Tag Archives: marker color rendering

Daffodil Copic Marker Rendering

daffodil-2 Last week I bought a container of daffodils and found time to create an illustration with my fine black markers.  It was great fun to add color to the drawing using my Copic markers.  I was actually on a phone meeting, with the flowers on my desk, when I completed the first quick sketch to organize how the flowers would fit together.

quick-sketch-aThe drawing below is on marker rendering paper. I started with a light pencil drawing and added the fine line marker on top, erasing the pencil when I was done.  Notice the bee started on the left side and then moved to the right in the finished drawing.

first-drawing-aHere are the flowers that I used for my visual inspiration.

photograph

 

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Monarch and Milkweed Copic Marker Illustration

Milkweed Monarch FinishLove my opportunity to create illustrations for the Plough & Pantry magazine, which is a Farm-to-table living in the mountains and the foothills publication.  This illustration was included in “Milkweed:  Critical for monarchs, beautiful for your garden” article.  Fun to explore the monarch cycle and the connection it has to milkweed.  Cheers!

Copic Marker Interior Rendering

Class Finish AHere is a finished in class demonstration that I did from my summer marker class.  Below are the first two steps that I used in a PowerPoint for the students to follow.  I had a total of five steps and included the list of Copic markers that were used.

FloorClass LampClass Hues B

Humming Bird with Columbine Illustration

Humming Bird AGreat to be part of the Plough & Pantry magazine team. This time I was challenged to include a Ruby-Throated Humming bird in my image that was rendered with Copic Markers.  For me, it turned out to be a good lesson when color rendering a new subject to take the needed time to practice. It wasn’t until the fifth rendering of the bird that it worked out right!  Click on the image below to reach the magazine website and check out the digital Spring 2016 edition.

P2PcoverRedfullbottom

 

Creative Inspiration Sketchbook Cover

Journal cover

I love getting a new sketchbook and taking the time to create a collage front cover.  This new sketchbook cover uses a leaf image from my Copic markers practice collection as the focal point and is surrounded with decorative papers. The cover provides me with creative inspiration, motivation and reminds me of the progress that is being made on my art expression journey.  I also enjoy collecting decorative papers while visiting art supplies stores in my travels.

 

Copic Coloring Sunflowers

Sunflowers Jar 2It was great to have my small 5″ X 7″ sketch pad, pencil, eraser and fine line marker at a meeting I attended last week.  This gave me a chance to draw a couple pages of sunflowers.  Back at the house, a container was added and Copic Markers were used to color the images.  I challenged myself to use unique hues/colors in the center of the flowers.  In this image, two different valued blue-green markers or turquoise, (BG18 & BG57), a violet or purple (V17) and a blue (B26) plus a green (G85) were used.

Copic Coloring Tip:  You will find in the Copic Marker 2014 Product Catalog on page 25, a chart that shows the first number of a marker refers to the saturation within a color family, note the chart below. I also describe a marker color with a low first number in the green family, like G14, as a spring green and a marker color with a high first number, like G85, as an olive green.  Check out more about these markers on their website:   copicmarker.com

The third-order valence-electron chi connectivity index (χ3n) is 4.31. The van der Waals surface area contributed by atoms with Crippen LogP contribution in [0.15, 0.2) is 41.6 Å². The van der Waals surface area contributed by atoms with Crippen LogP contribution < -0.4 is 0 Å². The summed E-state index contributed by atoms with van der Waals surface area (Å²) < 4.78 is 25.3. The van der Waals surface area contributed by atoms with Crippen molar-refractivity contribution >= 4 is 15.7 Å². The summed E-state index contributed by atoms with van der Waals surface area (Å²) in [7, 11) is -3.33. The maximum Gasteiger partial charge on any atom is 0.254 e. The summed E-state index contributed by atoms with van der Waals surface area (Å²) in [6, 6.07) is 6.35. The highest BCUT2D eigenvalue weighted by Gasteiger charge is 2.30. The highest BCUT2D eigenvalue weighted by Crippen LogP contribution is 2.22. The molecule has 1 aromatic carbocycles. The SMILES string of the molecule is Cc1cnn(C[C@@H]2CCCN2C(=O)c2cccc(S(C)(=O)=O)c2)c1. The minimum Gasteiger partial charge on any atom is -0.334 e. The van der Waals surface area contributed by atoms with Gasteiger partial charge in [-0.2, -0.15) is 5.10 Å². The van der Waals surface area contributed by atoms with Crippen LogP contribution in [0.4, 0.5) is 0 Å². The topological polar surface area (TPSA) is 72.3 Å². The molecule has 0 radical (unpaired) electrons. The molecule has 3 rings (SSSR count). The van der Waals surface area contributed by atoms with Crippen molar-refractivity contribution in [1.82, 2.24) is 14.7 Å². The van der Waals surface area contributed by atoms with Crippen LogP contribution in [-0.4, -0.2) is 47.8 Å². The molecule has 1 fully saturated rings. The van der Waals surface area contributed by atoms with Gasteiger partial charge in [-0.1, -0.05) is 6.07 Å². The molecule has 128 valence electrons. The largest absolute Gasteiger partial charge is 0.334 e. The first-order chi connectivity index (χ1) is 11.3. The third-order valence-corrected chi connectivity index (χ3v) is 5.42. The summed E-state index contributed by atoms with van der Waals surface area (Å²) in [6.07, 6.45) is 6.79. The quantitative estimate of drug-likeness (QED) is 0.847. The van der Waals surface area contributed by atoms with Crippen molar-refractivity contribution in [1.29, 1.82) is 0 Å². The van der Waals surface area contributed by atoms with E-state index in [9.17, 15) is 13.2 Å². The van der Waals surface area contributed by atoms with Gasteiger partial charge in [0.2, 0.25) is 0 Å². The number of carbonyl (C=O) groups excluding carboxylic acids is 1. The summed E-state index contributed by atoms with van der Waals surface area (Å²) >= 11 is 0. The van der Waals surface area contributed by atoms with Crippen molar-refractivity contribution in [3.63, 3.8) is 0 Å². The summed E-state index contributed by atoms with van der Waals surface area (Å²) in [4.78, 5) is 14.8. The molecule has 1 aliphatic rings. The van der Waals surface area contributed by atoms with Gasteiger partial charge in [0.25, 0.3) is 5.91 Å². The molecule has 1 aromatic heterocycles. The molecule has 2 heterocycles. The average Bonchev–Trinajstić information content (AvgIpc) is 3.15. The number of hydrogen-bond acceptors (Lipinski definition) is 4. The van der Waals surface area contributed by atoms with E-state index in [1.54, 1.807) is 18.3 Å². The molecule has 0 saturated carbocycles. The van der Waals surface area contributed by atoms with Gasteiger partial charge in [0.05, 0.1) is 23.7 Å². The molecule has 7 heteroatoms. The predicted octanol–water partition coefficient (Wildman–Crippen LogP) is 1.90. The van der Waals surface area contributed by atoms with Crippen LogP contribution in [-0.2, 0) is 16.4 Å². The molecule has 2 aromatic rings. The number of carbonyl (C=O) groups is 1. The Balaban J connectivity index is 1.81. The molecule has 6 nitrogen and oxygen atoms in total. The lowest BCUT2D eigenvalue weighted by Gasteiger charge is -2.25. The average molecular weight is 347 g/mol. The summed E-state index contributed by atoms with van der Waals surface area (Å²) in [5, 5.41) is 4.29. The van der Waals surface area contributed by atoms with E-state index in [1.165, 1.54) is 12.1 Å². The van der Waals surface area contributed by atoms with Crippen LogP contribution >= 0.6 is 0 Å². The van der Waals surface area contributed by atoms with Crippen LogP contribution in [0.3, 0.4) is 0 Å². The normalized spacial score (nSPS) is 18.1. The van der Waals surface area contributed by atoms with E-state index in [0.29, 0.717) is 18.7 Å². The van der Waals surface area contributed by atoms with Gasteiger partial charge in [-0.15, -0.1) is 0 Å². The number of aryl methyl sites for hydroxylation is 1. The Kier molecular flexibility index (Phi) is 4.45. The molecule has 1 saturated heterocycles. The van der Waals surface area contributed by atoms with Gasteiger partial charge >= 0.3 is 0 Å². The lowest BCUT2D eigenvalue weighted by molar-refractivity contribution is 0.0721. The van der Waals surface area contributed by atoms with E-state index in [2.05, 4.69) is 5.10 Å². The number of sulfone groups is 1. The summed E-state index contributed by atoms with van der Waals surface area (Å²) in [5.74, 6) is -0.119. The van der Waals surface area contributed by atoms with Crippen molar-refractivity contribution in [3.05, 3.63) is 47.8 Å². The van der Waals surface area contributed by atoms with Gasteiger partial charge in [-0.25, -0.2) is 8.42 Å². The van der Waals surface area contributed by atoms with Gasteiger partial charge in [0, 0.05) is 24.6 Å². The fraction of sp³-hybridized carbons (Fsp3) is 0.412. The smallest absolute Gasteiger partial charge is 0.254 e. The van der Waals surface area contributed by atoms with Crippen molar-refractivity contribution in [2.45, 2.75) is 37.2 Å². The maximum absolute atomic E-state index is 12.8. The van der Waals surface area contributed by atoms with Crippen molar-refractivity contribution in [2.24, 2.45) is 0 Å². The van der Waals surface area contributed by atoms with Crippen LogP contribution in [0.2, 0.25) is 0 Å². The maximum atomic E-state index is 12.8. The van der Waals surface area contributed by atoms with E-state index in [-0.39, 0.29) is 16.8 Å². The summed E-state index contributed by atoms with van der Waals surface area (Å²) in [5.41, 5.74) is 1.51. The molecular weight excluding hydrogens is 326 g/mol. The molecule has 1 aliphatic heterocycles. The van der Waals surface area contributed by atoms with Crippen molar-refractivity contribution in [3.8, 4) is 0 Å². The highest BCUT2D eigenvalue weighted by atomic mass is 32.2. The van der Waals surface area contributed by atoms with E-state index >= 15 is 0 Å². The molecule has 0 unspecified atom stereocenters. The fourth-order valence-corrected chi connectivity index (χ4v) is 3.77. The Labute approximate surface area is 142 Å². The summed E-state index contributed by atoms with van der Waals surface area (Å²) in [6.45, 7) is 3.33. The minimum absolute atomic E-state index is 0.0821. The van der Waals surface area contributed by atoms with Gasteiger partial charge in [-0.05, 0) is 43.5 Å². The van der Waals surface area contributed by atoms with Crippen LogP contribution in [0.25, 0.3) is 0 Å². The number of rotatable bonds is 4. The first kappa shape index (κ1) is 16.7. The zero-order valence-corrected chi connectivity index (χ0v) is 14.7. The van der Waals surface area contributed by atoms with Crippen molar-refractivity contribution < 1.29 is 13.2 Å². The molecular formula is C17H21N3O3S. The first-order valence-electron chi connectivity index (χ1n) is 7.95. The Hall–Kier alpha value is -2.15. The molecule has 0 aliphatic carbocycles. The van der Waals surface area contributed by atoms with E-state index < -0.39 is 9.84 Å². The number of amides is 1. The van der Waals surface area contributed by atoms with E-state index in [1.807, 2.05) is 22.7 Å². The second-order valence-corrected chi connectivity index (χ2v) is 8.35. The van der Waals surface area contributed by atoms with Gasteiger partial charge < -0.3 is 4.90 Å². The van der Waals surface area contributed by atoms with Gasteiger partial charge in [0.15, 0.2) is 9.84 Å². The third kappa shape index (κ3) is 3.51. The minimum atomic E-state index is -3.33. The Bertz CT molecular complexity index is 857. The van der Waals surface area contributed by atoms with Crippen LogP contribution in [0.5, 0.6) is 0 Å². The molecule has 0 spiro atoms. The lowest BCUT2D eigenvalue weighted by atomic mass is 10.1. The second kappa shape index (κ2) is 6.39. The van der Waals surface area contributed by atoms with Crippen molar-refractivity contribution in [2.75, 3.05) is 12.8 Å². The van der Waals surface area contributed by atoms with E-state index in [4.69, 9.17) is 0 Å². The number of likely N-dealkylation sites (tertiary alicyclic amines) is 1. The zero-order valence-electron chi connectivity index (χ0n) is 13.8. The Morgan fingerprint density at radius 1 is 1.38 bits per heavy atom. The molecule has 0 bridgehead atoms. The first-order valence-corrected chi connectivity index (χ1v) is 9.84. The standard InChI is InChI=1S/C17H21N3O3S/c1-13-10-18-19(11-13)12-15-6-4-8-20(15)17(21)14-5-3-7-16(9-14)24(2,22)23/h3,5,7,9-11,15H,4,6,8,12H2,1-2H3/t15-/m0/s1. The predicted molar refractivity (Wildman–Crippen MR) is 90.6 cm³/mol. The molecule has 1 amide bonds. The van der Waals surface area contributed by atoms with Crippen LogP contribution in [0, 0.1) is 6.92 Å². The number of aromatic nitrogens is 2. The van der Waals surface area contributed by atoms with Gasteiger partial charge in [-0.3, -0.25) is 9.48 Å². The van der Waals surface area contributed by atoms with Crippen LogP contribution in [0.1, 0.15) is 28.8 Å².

Copic Number System

 

Creativity Strategy Finding the Time to Draw

Single Sunflower AStarting a new semester at the college begins with tons of time sitting at meetings. Fortunately, I remembered one of my creative strategies.   I had my small sketchbook and a fine line marker.  I was able to use some of my meeting time to sketch. Back at the house color was added to the image with my Copic Markers.

With all the demands in life, carving out quality time to work on your drawing skills can be a challenge. However, I have found a few strategies that help me find the time to practice. Notice the last one worked out great for me this week.  Here are the steps I take that may help you.

Find your creative energy zone. Think about the time of day where you can bring your best creative energy and are not tired. Review your week and note what you have planned during that optimal creative-energy time. Maybe you can alter your schedule to allow for drawing during your most creative part of the day and schedule other activities, like shopping and chores, for times when you are tired.

Make an appointment with yourself. Once you have identified your creative-energy time, write in appointments on your calendar that say “Working on Drawing.” If you block out specific times in your week to draw, you are more likely to actually practice.

Redefine your drawing time. Another helpful tip is to tell people you are “working”.   Unfortunately, our culture respects working more than creating. Therefore, if you present it to others as work they are less likely to try to convince you to do something else. This is especially true with homework.

Keep it manageable. I have found that scheduling each drawing appointment for a half hour to an hour is easier to fit into my schedule. If you schedule three one-hour drawing appointments a week and stick to this for a year, you will have spent 156 hours on drawing.

Fill voids with drawing practice time. If you bring your sketchbook and drawing tools with you, you can find spare moments to practice drawing -in the doctor’s office, riding in the car, sitting in that boring meeting.

What strategies do you use to find time to work on your craft?  What about adding one new strategy to carve out time in your busy day to create or practice?